Benson seeks to settle federal gerrymandering case

Jonathan Oosting
The Detroit News
Former Wayne State University Law School Dean Jocelyn Benson speaks with reporters Tuesday, Oct. 17, 2017, at a secretary of state campaign kick-off event at Grand Traverse Pie Company in downtown Lansing.

Lansing — Democratic Secretary of State Jocelyn Benson is working to settle a federal lawsuit against the state alleging partisan gerrymandering by Republican lawmakers who approved legislative and congressional district boundaries in 2011. 

Benson, who took office Jan. 1, this week replaced former GOP Secretary of State Ruth Johnson as a named defendant in the case. A deal with plaintiffs who sued the state over current maps could result in new district boundaries being drawn for the 2020 election cycle. 

"It's clear the court has found significant evidence of partisan gerrymandering, and the likely outcome would not be favorable to the state," Benson said in a statement. "It is therefore my responsibility to ensure a fair and equitable resolution for the citizens of Michigan that would save taxpayers money and ensure fair representation."

Benson filed a court brief Thursday backing a request by GOP lawmakers to delay the case, but she did so on different grounds. Attorneys for a series of congressional and legislative Republicans last week asked to delay the case pending consideration of similar issues before the U.S. Supreme Court. 

The case is scheduled to go to trial in early February, but Benson said a potential consent agreement would be in the best interest of the state and "will correct any lasting impact of impermissible partisan gerrymandering that may have occurred in the past."

Republicans have denied overt political bias in the district maps, but emails between map makers revealed as part of the federal case have included several partisan references and commentary on the prospects of maintaining GOP power.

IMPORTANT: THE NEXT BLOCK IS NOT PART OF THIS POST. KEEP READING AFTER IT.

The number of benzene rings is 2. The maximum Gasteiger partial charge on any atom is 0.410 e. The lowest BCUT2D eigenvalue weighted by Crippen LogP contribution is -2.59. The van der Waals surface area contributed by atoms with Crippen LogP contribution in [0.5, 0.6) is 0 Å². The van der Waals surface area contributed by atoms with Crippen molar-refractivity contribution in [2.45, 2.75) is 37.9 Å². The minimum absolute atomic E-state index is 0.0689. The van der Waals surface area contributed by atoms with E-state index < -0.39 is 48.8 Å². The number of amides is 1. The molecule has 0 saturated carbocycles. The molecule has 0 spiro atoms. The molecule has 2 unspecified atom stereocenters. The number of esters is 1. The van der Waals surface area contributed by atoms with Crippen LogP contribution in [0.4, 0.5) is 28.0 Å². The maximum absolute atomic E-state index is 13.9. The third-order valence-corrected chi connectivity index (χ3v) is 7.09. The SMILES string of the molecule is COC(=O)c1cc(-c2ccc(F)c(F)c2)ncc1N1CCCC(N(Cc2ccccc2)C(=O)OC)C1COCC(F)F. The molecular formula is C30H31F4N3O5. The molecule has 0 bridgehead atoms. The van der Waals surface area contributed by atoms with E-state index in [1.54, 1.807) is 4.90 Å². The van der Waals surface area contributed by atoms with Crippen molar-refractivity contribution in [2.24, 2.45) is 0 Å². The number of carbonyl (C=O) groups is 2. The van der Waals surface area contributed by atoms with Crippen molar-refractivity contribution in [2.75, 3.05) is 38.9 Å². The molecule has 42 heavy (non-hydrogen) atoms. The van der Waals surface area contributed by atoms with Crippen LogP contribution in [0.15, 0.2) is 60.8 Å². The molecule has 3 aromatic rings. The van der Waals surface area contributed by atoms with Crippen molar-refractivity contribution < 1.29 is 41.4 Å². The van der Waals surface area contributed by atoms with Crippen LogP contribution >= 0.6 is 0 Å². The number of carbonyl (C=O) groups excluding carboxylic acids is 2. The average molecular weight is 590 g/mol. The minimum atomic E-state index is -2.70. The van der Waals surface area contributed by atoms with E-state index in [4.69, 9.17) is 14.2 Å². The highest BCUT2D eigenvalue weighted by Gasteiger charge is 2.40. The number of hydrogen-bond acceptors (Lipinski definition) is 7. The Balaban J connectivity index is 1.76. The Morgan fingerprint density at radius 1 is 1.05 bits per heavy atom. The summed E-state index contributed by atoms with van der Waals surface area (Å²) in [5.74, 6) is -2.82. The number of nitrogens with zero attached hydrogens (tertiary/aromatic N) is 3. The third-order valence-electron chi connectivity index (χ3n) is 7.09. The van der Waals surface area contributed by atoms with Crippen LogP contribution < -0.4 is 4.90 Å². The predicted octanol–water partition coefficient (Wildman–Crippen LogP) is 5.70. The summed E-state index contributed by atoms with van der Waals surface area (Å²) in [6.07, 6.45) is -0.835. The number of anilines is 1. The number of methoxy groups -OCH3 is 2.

The lawsuit alleges the maps violate the U.S. Constitution by intentionally diluting the power of Democratic voters by "packing" or "cracking" them into certain districts to benefit GOP candidates. 

Charlie Spies, an attorney for congressional Republicans who had intervened in the case, declined to discuss Benson's filing, citing the ongoing litigation. Representatives for state House and Senate Republicans said leadership had not yet reviewed the filings in full.

Senate Majority Leader Mike Shirkey, R-Clarklake, is "reviewing information as it is available with his legal counsel, but he doesn't have any comment beyond that," said spokeswoman Amber McCann. 

Attorneys for the plaintiffs, including the League of Women Voters and Democrats such as U.S. Rep. Rashida Tlaib of Detroit, filed a court brief late Thursday indicating they and Benson have "committed to reach a compromise" in the case and "in the near future" will present that deal to the court for potential approval.

Republican lawmakers recently joined the case, citing "uncertainty" over whether Benson would defend maps the GOP approved. It's likely those lawmakers will ask the three-judge panel to reject any settlement deal. 

Plaintiffs began settlement discussions with Benson's office Jan. 10 and asked Republicans who joined the lawsuit to participate, but they declined, according to the filing. 

"Should the court approve the proposed consent decree, the trial will not be necessary," attorney Mark Brewer wrote in the filing to federal Judges Eric Clay, Denise Page Hood and Gordon J. Quist. "The proposed decree will resolve all claims pending in this matter."

Brewer, who is a former chairman of the Michigan Democratic Party, declined further comment beyond the brief. Plaintiffs are asking for a hearing on the consent agreement by Feb. 5.

Laura Cox, a former state legislator now running for Michigan Republican Party chair, accused Benson of trying to "rig the system in favor of Democrats." She noted that Brewer, one of nine attorneys for plaintiffs, gave Benson a $500 campaign contribution in 2017. 

Cox suggested Benson was trying to "pay back" Brewer by throwing out "maps which were legally adopted by the Legislature and signed into law by the previous governor and whose creation were guided by state and federal laws."

Benson said any potential changes to Michigan's political maps as a result of the settlement would only affect the 2020 election cycle. Voters in November approved a new citizen redistricting committee that will draw new boundaries for elections beginning in 2022. Benson supported the ballot measure.

"As a longtime advocate of citizen involvement in redistricting as a solution to end gerrymandering, I look forward to implementing (an Independent Citizens Redistricting Committee) in a way that is transparent, nonpartisan and effectively engages citizens across the state in the important task of drawing legislative districts that comply with state and federal law," she said.